Pass­ing the buck on NREGA

NREGA wage de­lays have so far been com­pen­sated by states but the de­lays caused by cen­tre have never been com­pen­sated

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It could be­fit a wel­fare state to have a law that guar­an­tees work and wages for un­em­ployed cit­i­zens. The na­tional ru­ral em­ploy­ment guar­an­tee Act (nrega), now known as Ma­hatma gandhi na­tional ru­ral em­ploy­ment guar­an­tee Act (Mgnrega), was sup­posed to be just that. it as­sured 100 days of work in a year to any­one from a vil­lage who de­manded work. it also promised wages within 15 days of the work week.

And if wages were de­layed by even a day more than these 15 days, the worker was to claim com­pen­sa­tion for each day of the de­lay.

There is a case today in the apex court ac­cus­ing the gov­ern­ment of wage de­lays in thou­sands of cases this year.

Had there been an as­sured com­pen­sa­tion, would there be de­lays?

The answer is that the com­pen­sa­tion has re­mained just a prom­ise, which the leg­is­la­tion has not been able to ful­fil. In this case then should the Act be amended?

ra­jen­dran narayanan, in­de­pen­dent re­searcher with the Azim Premji univer­sity, and two other re­searchers re­cently looked at pay­ment de­lays and de­lay com­pen­sa­tion in ten states in 2017-18 and their con­clu­sions are quite un­set­tling.

it shows very clearly that the law is not able to clar­ify the role of the state and the cen­tre in the pay­ment of com­pen­sa­tion when­ever there is a de­lay on their part. While both con­trib­ute to the de­lay, the cen­tre so far has taken no re­spon­si­bil­ity for pay­ing com­pen­sa­tion for its share of de­lays.

To un­der­stand what is hap­pen­ing now, gov­er­nance now looked at a hy­po­thet­i­cal sit­u­a­tion. sup­pose one were work­ing un­der nrega from de­cem­ber 1 to de­cem­ber 10. in such a sit­u­a­tion there are two kinds of pay­ment pos­si­bil­i­ties, ac­cord­ing to ra­jen­dran narayanan. These are:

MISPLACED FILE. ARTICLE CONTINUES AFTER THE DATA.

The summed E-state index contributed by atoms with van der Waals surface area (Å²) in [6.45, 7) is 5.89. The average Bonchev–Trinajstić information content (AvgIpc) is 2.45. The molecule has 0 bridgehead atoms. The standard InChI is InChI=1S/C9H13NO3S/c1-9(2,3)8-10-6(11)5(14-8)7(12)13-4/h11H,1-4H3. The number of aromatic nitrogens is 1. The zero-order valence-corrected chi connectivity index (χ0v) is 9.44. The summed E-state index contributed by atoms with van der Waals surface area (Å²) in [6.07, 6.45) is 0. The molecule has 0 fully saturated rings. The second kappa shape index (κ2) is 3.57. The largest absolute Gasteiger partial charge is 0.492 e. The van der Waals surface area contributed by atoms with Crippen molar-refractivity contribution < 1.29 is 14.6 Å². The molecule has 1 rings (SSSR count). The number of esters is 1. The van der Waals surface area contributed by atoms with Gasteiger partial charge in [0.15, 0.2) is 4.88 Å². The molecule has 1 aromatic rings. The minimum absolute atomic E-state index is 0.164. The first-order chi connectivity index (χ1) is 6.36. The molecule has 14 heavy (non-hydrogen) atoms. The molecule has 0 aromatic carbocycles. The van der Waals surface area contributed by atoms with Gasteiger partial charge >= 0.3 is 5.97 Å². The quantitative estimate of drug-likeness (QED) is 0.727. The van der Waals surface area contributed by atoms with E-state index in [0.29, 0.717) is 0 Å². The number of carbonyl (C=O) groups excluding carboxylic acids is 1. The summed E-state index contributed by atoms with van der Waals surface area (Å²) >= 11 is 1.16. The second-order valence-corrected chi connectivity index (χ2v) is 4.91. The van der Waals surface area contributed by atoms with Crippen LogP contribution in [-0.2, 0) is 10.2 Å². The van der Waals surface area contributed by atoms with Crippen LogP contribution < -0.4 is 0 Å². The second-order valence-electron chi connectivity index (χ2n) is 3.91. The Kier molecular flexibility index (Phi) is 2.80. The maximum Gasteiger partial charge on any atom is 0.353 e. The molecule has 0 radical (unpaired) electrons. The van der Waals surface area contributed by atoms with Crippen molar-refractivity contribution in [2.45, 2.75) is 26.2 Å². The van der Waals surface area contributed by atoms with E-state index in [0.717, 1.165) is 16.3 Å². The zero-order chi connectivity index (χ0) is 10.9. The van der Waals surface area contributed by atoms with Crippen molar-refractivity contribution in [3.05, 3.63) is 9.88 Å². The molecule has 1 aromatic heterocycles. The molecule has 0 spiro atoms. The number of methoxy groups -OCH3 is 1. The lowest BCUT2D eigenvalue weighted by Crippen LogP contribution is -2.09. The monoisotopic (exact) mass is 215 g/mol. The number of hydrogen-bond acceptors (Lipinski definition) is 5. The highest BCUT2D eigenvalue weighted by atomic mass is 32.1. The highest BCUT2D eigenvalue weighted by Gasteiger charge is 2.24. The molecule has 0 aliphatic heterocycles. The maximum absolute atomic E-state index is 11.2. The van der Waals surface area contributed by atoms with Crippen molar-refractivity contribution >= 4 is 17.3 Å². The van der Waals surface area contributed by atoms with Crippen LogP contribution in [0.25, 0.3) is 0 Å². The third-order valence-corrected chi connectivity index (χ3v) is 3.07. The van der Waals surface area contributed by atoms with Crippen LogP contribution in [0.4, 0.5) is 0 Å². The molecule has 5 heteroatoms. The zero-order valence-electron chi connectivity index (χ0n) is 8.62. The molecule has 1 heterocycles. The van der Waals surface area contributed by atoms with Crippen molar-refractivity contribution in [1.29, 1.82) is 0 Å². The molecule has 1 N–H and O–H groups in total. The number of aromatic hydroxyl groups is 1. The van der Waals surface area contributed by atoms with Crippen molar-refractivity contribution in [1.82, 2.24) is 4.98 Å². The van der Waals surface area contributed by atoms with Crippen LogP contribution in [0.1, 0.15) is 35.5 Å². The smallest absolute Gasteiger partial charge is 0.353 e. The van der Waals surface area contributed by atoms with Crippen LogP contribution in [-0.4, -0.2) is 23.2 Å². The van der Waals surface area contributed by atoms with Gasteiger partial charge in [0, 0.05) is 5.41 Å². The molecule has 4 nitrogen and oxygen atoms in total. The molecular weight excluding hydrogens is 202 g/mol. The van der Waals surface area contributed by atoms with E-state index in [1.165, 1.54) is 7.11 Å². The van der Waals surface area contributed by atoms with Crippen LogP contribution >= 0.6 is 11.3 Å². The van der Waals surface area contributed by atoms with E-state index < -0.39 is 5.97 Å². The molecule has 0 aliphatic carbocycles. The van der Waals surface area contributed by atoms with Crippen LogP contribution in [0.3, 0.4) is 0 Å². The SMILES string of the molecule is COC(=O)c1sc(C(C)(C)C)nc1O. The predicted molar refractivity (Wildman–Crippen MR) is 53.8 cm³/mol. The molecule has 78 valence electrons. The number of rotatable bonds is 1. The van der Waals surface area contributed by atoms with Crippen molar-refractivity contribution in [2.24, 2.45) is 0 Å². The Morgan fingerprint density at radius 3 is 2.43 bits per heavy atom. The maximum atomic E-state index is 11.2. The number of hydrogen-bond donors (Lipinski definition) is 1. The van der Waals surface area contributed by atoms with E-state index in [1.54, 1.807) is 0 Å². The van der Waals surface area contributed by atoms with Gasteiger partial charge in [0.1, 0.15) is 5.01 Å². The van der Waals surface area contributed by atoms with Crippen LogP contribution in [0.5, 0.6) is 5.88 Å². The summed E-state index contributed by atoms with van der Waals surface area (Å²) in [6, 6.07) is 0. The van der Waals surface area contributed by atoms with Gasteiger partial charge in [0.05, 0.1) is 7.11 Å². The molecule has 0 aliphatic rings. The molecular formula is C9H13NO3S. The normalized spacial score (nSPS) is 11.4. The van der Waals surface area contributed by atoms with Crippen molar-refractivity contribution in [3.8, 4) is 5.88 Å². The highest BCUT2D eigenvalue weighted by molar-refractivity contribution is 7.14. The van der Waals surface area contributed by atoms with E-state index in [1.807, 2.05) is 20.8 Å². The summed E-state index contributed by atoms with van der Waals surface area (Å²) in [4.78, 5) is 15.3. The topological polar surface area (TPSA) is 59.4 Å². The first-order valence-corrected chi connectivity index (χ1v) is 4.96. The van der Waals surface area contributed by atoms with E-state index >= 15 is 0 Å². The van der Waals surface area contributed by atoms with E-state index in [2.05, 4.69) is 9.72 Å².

case 1: The block/pan­chayat gen­er­ates the fund trans­fer or­der (FTO), which is an elec­tronic in­voice sent dig­i­tally to the cen­tre to re­lease wages, on de­cem­ber 30.

Let us sup­pose the cen­tre then releases the wages on Jan­uary 25.

As things stand, the nrega man­age­ment in­for­ma­tion sys­tem (Mis) cal­cu­lates the de­lays only till the FTO is gen­er­ated, i.e., till de­cem­ber 30.

in this case, it would be as­sumed that there is a de­lay of five days, i.e., be­tween de­cem­ber 25 (15 days af­ter work com­ple­tion) and de­cem­ber 30. This de­lay is get­ting reg­is­tered and re­ported in re­port 14.1 in the nrega Mis.

How­ever, the de­lay be­tween de­cem­ber 30 and Jan­uary 25 (when the cen­tre trans­fers money to the labour­ers) is not get­ting counted as de­lay any­where in the sys­tem. This is what we re­fer to as par­tial de­lays be­ing cap­tured.

case 2: For the same work dates, i.e., be­tween de­cem­ber 1 and de­cem­ber 10, sup­pose the block/pan­chayat gen­er­ates the FTO on de­cem­ber 20, i.e, within 15 days of com­ple­tion of work and sup­pose the cen­tre releases wages on the Jan­uary 25.

Then this de­lay is not get­ting reg­is­tered any­where. Although the cen­tre has taken 35 days be­tween FTO gen­er­a­tion and cred­it­ing the wages, this de­lay is not con­sid­ered as de­lay at all by the nrega Mis. This is what we call “no de­lays Be­ing cap­tured”.

ra­jen­dran and his co-re­searchers sam­pled 45 lakh trans­ac­tions in the first two quar­ters in 2017-18 and nearly

half of them, that is 20.25 lakh of them or 45 per­cent, fell in that cat­e­gory.

The supreme court has been given these find­ings as an ev­i­dence, Ra­jen­dran told gov­er­nance now.

The Act man­dates that the labour­ers should get wages within 15 days of com­ple­tion of work. Hence, the ex­tent of vi­o­la­tion is huge and ra­jen­dran says he hopes that the court will give a favourable ver­dict. “Why should the labour­ers pay the price for po­lit­i­cal/bu­reau­cratic de­lays?” he asks.

Work­ers have been paid com­pen­sa­tion for the de­layed wages all these years. But what was be­ing paid when­ever it was paid was par­tial com­pen­sa­tion.

Ac­cord­ing to the study find­ings of ra­jen­dran and his team, in FY 16-17, the cal­cu­lated amount on the nrega Mis for de­lay com­pen­sa­tion was ₹519 crore of which only about 6% or so was ac­tu­ally paid as de­lay com­pen­sa­tion. How­ever, the true payable amount was ₹1,200 crore.

so is the prob­lem with the law it­self? should it be amended to put an end to this kind of mis­in­ter­pre­ta­tion and ex­ploita­tion of work­ers?